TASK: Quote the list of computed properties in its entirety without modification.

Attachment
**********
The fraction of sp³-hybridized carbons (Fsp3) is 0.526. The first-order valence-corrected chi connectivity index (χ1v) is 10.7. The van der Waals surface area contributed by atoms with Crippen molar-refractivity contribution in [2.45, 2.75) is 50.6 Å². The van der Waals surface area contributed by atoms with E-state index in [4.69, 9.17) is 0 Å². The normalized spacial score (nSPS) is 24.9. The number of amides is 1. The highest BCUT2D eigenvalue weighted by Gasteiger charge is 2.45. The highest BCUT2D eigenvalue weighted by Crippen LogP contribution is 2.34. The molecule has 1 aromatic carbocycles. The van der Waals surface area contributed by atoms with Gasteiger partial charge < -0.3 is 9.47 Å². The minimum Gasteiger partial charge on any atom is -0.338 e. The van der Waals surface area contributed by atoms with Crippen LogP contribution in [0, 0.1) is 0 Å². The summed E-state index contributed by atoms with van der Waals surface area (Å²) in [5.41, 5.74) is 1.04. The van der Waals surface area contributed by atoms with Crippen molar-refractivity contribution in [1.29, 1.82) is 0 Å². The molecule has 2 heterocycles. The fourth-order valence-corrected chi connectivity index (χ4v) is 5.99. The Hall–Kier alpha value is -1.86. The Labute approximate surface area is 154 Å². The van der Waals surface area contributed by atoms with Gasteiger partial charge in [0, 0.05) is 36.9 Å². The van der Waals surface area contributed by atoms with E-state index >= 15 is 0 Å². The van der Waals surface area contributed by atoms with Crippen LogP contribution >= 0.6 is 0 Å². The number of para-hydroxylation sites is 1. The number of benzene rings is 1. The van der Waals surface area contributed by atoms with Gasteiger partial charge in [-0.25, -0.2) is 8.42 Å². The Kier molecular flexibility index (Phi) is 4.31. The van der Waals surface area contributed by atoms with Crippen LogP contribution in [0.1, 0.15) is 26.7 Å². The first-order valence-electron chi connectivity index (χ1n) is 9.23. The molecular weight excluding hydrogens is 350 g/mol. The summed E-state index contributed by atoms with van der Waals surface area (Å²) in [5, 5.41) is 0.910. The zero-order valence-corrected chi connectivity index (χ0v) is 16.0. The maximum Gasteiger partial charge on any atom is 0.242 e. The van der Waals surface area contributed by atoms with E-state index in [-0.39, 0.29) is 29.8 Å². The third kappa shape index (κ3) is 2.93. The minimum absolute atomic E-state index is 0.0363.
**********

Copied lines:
The fraction of sp³-hybridized carbons (Fsp3) is 0.526. The first-order valence-corrected chi connectivity index (χ1v) is 10.7. The van der Waals surface area contributed by atoms with Crippen molar-refractivity contribution in [2.45, 2.75) is 50.6 Å². The van der Waals surface area contributed by atoms with E-state index in [4.69, 9.17) is 0 Å². The normalized spacial score (nSPS) is 24.9. The number of amides is 1. The highest BCUT2D eigenvalue weighted by Gasteiger charge is 2.45. The highest BCUT2D eigenvalue weighted by Crippen LogP contribution is 2.34. The molecule has 1 aromatic carbocycles. The van der Waals surface area contributed by atoms with Gasteiger partial charge < -0.3 is 9.47 Å². The minimum Gasteiger partial charge on any atom is -0.338 e. The van der Waals surface area contributed by atoms with Crippen LogP contribution in [0, 0.1) is 0 Å². The summed E-state index contributed by atoms with van der Waals surface area (Å²) in [5.41, 5.74) is 1.04. The van der Waals surface area contributed by atoms with Crippen molar-refractivity contribution in [1.29, 1.82) is 0 Å². The molecule has 2 heterocycles. The fourth-order valence-corrected chi connectivity index (χ4v) is 5.99. The Hall–Kier alpha value is -1.86. The Labute approximate surface area is 154 Å². The van der Waals surface area contributed by atoms with Gasteiger partial charge in [0, 0.05) is 36.9 Å². The van der Waals surface area contributed by atoms with E-state index >= 15 is 0 Å². The van der Waals surface area contributed by atoms with Crippen LogP contribution >= 0.6 is 0 Å². The number of para-hydroxylation sites is 1. The number of benzene rings is 1. The van der Waals surface area contributed by atoms with Gasteiger partial charge in [-0.25, -0.2) is 8.42 Å². The Kier molecular flexibility index (Phi) is 4.31. The van der Waals surface area contributed by atoms with Crippen LogP contribution in [0.1, 0.15) is 26.7 Å². The first-order valence-electron chi connectivity index (χ1n) is 9.23. The molecular weight excluding hydrogens is 350 g/mol. The summed E-state index contributed by atoms with van der Waals surface area (Å²) in [5, 5.41) is 0.910. The zero-order valence-corrected chi connectivity index (χ0v) is 16.0. The maximum Gasteiger partial charge on any atom is 0.242 e. The van der Waals surface area contributed by atoms with E-state index in [-0.39, 0.29) is 29.8 Å². The third kappa shape index (κ3) is 2.93. The minimum absolute atomic E-state index is 0.0363.